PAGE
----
Sunday, April 30, 2017
April 30, 2017
Washington Capitals goalie Braden Holtby, right, watches from the bench next to defenseman Matt Niskanen (2) during the third period of Game 2 in an NHL hockey Stanley Cup second-round playoff series against the Pittsburgh Penguins, Saturday, April 29, 2017, in Washington. Holtby was pulled from the game after the second period. (Nick Wass/AP)
Washington Capitals defenseman Matt Niskanen was asked what the mood was inside the locker room after their soul-crushing Game 2 loss to the Pittsburgh Penguins on Saturday night.
“None of your business,” was the terse reply.
Niskanen was asked what the veteran leaders, led by Nicklas Backstrom, said in a closed-door, players-only meeting following the loss. “None of your business,” he said.
Oh, to have had an ear to the door on that meeting.
What’s left to say?
What can you say about the start? The Capitals played one of the most dominating periods any team has played in the 2017 Stanley Cup Playoffs. They outshot the Penguins, 16-5. They had 35 shot attempts to just eight for Pittsburgh. The Capitals talked about getting a lead, not chasing the game, after their Game 1 loss. They unloaded on the Penguins, Marc-Andre Fleury turned back 16 shots and the first period ended in a scoreless tie.
Then Kevin Shattenkirk got outhustled by a 40 year old for a shorthanded goal, and the Penguins had another lead.
(Shattenkirk was a special kind of terrible last night, getting beaten on that Matt Cullen goal and then later taking a delay of game penalty that resulted in a Phil Kessel power-play goal. He’s got three points and has skated to a minus-7 overall in the playoffs, but Game 2 might have been the deadline prize’s postseason nadir. Squint and you can see the dollars disappearing on his free-agent offers.)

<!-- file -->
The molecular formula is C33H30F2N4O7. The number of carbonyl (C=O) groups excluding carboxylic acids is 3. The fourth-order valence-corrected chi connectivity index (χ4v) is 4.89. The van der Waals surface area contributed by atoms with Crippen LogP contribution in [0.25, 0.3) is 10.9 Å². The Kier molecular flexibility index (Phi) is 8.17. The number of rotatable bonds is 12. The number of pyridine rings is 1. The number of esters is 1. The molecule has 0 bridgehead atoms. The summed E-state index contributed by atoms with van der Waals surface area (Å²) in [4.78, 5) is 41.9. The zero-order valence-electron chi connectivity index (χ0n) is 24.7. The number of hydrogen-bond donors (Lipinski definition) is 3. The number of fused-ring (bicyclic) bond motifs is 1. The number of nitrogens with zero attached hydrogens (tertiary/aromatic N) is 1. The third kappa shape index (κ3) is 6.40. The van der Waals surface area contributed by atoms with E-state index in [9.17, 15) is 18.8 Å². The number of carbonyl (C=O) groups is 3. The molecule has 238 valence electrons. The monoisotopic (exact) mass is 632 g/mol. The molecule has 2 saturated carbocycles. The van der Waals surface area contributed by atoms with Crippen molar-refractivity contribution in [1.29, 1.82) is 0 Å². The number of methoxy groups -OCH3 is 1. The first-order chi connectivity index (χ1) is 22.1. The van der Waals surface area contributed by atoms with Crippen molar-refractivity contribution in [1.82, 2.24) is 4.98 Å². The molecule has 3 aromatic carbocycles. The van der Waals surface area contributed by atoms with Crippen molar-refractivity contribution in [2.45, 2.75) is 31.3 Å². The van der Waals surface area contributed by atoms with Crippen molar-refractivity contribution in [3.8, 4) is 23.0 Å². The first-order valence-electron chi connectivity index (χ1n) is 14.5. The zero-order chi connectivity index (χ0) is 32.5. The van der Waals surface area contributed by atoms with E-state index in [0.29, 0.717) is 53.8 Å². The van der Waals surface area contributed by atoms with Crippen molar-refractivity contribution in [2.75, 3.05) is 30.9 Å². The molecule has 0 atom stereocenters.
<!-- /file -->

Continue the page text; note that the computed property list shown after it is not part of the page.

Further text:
The Capitals can’t play much better than they did for 20 minutes here. But as Omar memorably said on “The Wire”: Come at the king, you best not miss.
What else can you say about the Penguins?
The Capitals have controlled play for long stretches in these two games, but they haven’t even created a furrowed brow on a Pittsburgh player.
There’s no fear on the other side. They know Sidney Crosby will do what he’s done in these first two games, which was put two pucks in the net in Game 1 and then create two more goals in Game 2, one of them off a blocked shot in his own defensive zone.
And now, on top of that, they’re confident that Fleury can be the best goalie in the series.
What else can you say about Braden Holtby?
When I was down in D.C. before Game 2, the talk around the team was about how Holtby hadn’t, to this point, exerted his will and flat-out won a game for the Capitals in the playoffs. You can argue he was the difference in Game 6 against the Toronto Maple Leafs, which was a critical win. But in Game 2 against the Penguins, he was pulled for the first time in the postseason after whiffing on Jake Guentzel’s shot that made it 3-1.
“The playoffs are made of big moments,” Holtby said. “On that third goal, it’s a big moment. That’s where your goalie has to come up and make a big save, and I didn’t do that.”
And so he was yanked.
“I would regret if I didn’t do it. If you don’t try, then you don’t know,” said coach Barry Trotz, who was non-committal on Holtby for Game 3. “On some of the goals, he wasn’t as sharp as he could have been. He’s a game-changer for us. And when he didn’t change the game, I just looked to change the mojo a little bit.”
What else can you say about the “mojo” of this team?
I totally bought what Trotz was selling after Game 1: That the Capitals weren’t in “here we go again mode.” That they played well, could identify their errors and build on it. That the panic they felt after things fell apart in Game 3 last postseason hadn’t manifested.
I can’t believe it’s not there now. These are two missed opportunities on home ice against a bunch of assassins on the other side. This is a series where the Penguins are significantly shorthanded, and perhaps even more so with Patric Hornqvist out. This is a series where Crosby can seemingly turn the tide when he feels like it. This is a series where Fleury has stopped 67 of 71 shots, while Holtby has stopped only 29 of 35. This is a series that’s slowly going from a matter of “if” to “when,” and one in which the established norms in this lopsided rivalry aren’t even close to being subverted.
“They have a great pedigree. They’ve won a Cup. They’ve gone to places in their room that you go when you win a championship. We’re going to have to go to places that we haven’t gone before to beat this team,” said Trotz.
This isn’t something we heard in the first round against the Leafs. The Capitals were demonstrably a better team. They played with confidence and spoke with confidence, a top-seed that felt the inevitability of victory even when they were staring at a deficit.